Dick’s CEO apologizes to girl who blasted sports retailer over catalog gender imbalance

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A 12-year-old girl from Arizona called out Dick’s Sporting Goods for failing to include female athletes in its 2014 basketball catalog — and got plenty of backup on the Web.

Now the company’s CEO has responded and offered to apologize in person to McKenna Peterson and her family.

McKenna’s letter to the company, which her father tweeted, drew attention to the lack of gender equality in its latest basketball ads.

“I think that girls should be treated as equally as boys are treated,” she wrote. “I, myself, enjoying playing and watching basketball, WOMENS basketball.”

The self-proclaimed “Fabulous Basketball Player” was praised on Twitter for bringing attention to the issue.

Although the basketball catalog does include women, they are portrayed in passive or supportive roles: “sitting in the stands” or “mentioned once in the catalog on page 5 for some shoes” or as “cheerleaders on some coupons,” McKenna wrote.

“It’s hard enough for girls to break through in this sport as it is, without you guys excluding us from your catalog,” she added.

The Petersons said they might take their business elsewhere unless Dick’s resolved to include more women in its advertising; McKenna even named several of her favorite professional women’s basketball players who would fit the bill in the letter.

“Maybe my dad will take me to some other store that supports girls to actually PLAY basketball and follow their dreams and not sit on the sidelines and watch the game to get my next pair of shoes and equipment,” McKenna wrote.

McKenna’s father, Chris Peterson, tweeted out a response note the family received from Dick’s and expressed his disappointment with the “form letter.”

A Dick’s representative later contacted the family by phone.

“They said that they liked her letter and that in future publications they will consider putting more women in the catalog,” Peterson told CNN. “They also pointed us to a commercial that they are running that apparently has a girl in it. It was a very nice conversation that McKenna re-stated her opinion that there needs to be more girls represented.”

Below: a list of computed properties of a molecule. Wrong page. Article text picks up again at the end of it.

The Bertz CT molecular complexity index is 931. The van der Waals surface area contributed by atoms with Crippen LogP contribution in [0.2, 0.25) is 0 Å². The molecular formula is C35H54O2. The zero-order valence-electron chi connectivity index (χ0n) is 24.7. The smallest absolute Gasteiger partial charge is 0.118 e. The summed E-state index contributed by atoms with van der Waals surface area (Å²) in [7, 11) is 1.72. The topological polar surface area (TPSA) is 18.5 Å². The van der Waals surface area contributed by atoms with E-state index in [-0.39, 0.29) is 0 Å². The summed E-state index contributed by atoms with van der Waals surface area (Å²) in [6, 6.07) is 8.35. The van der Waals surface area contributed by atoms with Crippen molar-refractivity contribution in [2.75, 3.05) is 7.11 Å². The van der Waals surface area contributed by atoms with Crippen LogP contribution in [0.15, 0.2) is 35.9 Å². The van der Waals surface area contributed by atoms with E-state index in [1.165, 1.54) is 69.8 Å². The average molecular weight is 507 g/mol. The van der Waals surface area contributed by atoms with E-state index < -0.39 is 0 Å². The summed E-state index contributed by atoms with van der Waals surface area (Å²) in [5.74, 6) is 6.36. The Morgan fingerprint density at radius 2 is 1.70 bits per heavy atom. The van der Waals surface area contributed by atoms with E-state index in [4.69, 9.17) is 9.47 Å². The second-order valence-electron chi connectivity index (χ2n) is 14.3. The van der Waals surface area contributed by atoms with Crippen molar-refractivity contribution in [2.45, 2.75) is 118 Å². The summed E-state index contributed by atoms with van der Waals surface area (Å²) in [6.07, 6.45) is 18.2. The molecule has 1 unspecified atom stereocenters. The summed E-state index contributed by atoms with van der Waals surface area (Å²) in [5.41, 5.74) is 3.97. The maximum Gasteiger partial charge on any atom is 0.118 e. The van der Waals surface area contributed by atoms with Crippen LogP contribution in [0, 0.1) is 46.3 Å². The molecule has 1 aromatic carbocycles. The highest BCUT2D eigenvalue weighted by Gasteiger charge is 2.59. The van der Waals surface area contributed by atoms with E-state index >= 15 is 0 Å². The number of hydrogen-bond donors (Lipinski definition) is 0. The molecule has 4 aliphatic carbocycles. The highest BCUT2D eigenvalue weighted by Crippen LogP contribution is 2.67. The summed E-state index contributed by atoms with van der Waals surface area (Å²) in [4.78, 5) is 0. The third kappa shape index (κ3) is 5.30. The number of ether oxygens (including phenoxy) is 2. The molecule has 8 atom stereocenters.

Over the weekend, Dick’s CEO Ed Stack addressed McKenna’s concerns in a letter the company posted to Twitter. Stack said Dick’s “messed up” and promised to include female athletes in the next basketball catalog. He also offered to meet with the family during a future trip to Arizona.


  • Dustin Cavanaugh

    I’m all for equal rights but the 12 year old femin*zi is disturbing. Equal rights is not “I’m going to give this company bad public relations because they don’t do things exactly how I think they should”

    • Karen

      She was pointing out to them that women were not included and all they did was send her a form letter in response. This was the only way to garner their attention. She is not at all being a feminazi, simply standing up for equality.

    • whatThe?

      A feminist is someone who believes both genders should enjoy the same rights and opportunities as human beings. A nazi is something completely different. Calling a 12 year old girl names because you don’t like that she and her father spoke up about something they believe in makes you look very ignorant.

      • Dustin Cavanaugh

        A feminist and a femin*zi are also two entirely different terms with two entirely different meaning. It’s a description not a name.

      • Dustin Cavanaugh

        and giving them negative publicity without talking to them first is a bad way to go about it. Hence the femin*zi tag instead of a feminist tag.

  • Epiglotus MccFadden

    Even as young as 12 years old, they are crying out to be the center of attention. It continues into adulthood and culminates in false allegations of abuse, followed by child support and alimony. That’s how it works.

  • Areisa Hawthorne

    Sounds like the gentlemen in the comments section are a little perturbed by the fact that an articulate perspective from a twelve year old girl had such an effect on a company – a company that responded based not only on the letter, but the immense support she garnered on the web and through social media.

    It’s important to note that Dick’s is a company. A company that does not want bad PR, which ostensibly could end up with them losing business, or relationships that matter to them on the corporate level. This young girl’s family was smart, taking to social media to post all the replies they got from the company. Had Dick’s thought about their PR reply before sending the first response, this would have been handled quickly and with more privacy.

    As for the men who have devoted their somewhat insecure opinions to this page – are you afraid that your masculinity is being challenged by a pre-teen who was observant enough to see the absence of women in a catalogue? Or are you angry that she spoke up about it, bringing it to the attention of a company?

    Strong women will always intimidate weak men, as evidenced by this comment thread. Only weak men would choose to try to debase a strong girl for speaking her mind, and how utterly childish your comments have all been. Grown men complaining, as if your mundane words could change the self-confidence of a child who was raised to speak her mind.

    I would suggest that some of you think before speaking, but I know that’s difficult when you speak from fear. So be it.

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